Leaving aside John Marco Allegro’s now generally discredited magic mushrooms theory, maybe there was some ancient Palestinian version of LSD that lead them off on a group resurrection-trip. But more likely is that if you look for group-induced distortions of reality that mirror some of the elements of psychosis, they aren’t too hard to find. Especially among the religious. I mean, come on! How many suicide bombers getting in early for their 72 virgins, or Jonestown suicide pacts do you need to confirm the fact that, in the right circumstances, especially in a group setting religious people will believe and do anything! I’ve seen it, indeed to my embarrassment I’ve at one time done it – religious people full of zeal who claim to see and drive out demons, lengthen legs and straighten backs. Or worship, or clap or howl at the Pavlovian prompting of a shyster using all the usual party tricks of clairvoyant cold readings, group hysteria and carefully crafted-group pressure.

So, is that what happened with the original Jesus-group? Or is it at least a reasonable possibility. I’d say, yes. From the perspective of New Testament critical scholarship, it solves some problems, like how the thus-far observed laws of nature were contradicted in Jesus’ alleged resurrection. However, it would also raise some others. Including and especially how the likely very primitive confessional formula that Paul recited in I Corinthians 15: 3-8a came to be:

For what I received I passed on to you as of first importance: that Christ died for our sins according to the Scriptures, that he was buried, that he was raised on the third day according to the Scriptures, and that he appeared to Cephas, and then to the Twelve. After that, he appeared to more than five hundred of the brothers and sisters at the same time, most of whom are still living, though some have fallen asleep. Then he appeared to James, then to all the apostles, and last of all he appeared to me also, as to one abnormally born…

Not just one, or a small group, but over five hundred? The quick-and-easy “the Bible is just made up and was written years after the events it records” is too simplistic in the case of I Corinthians 15, but again space prohibits explaining why here. Suffice to say, it seems that irrespective of whether Jesus rose again or not, the belief he was seen by over five hundred of his followers is genuine. So how did that work? Maybe there could have been someone who looked like Jesus, standing at a distance from the crowd (The Life of Brian, “Blessed are the cheesemakers”, anyone?). Add in denial-bargaining, group-think, religious hysteria and rationalising that the movement has to carry on, and maybe that’s the answer. Put it this way – contrary to the assurances of Christian apologists, I don’t think it can be easily dismissed.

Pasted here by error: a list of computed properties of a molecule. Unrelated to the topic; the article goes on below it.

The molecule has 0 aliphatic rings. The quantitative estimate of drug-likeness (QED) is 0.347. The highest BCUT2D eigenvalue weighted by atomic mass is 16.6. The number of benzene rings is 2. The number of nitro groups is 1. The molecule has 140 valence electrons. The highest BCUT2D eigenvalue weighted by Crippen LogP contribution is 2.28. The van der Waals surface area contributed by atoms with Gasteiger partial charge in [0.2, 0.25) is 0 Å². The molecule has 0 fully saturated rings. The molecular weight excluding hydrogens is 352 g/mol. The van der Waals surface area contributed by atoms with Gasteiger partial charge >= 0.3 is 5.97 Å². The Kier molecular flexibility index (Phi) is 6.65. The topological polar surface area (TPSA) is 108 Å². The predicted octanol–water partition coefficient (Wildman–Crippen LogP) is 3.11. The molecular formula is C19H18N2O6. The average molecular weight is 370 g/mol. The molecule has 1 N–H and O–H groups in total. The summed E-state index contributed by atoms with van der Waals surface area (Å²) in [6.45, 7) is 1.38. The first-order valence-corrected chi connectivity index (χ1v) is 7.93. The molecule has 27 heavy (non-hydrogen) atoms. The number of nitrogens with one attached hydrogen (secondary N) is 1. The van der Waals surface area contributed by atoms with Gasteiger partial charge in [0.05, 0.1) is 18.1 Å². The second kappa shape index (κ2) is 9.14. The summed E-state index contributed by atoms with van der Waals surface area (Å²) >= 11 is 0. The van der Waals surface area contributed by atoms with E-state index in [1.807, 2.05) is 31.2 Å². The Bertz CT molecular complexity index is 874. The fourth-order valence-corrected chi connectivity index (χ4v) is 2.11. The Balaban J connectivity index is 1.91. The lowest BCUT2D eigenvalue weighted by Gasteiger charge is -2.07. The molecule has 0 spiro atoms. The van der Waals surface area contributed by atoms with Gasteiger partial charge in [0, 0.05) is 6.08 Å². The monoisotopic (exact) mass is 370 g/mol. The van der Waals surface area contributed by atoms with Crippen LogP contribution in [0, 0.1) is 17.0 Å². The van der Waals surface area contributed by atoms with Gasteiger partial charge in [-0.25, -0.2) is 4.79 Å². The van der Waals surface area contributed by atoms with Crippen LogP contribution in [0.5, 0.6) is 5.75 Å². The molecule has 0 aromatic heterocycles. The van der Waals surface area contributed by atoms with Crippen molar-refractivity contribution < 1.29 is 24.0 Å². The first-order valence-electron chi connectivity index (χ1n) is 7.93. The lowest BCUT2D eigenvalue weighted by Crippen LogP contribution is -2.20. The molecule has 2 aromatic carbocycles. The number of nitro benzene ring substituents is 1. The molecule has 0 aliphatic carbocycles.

So yeah, it’s a real possibility the resurrection of Jesus was genuinely-believed but mistaken by his original followers. But is it the most likely? Well, from the perspective of modern scepticism, which via the scientific method has rid the world of small pox, sent human beings to the moon and made an assortment of discoveries that would amaze the Iron Age inhabitants of 1st Century Palestine, it is indeed probably the best explanation. So am I rationalising and seeking to work back from my desired conclusions to a method that will furnish them if I note that scepticism is not the only valid starting point? Or that I’m not yet ready to give up my faith?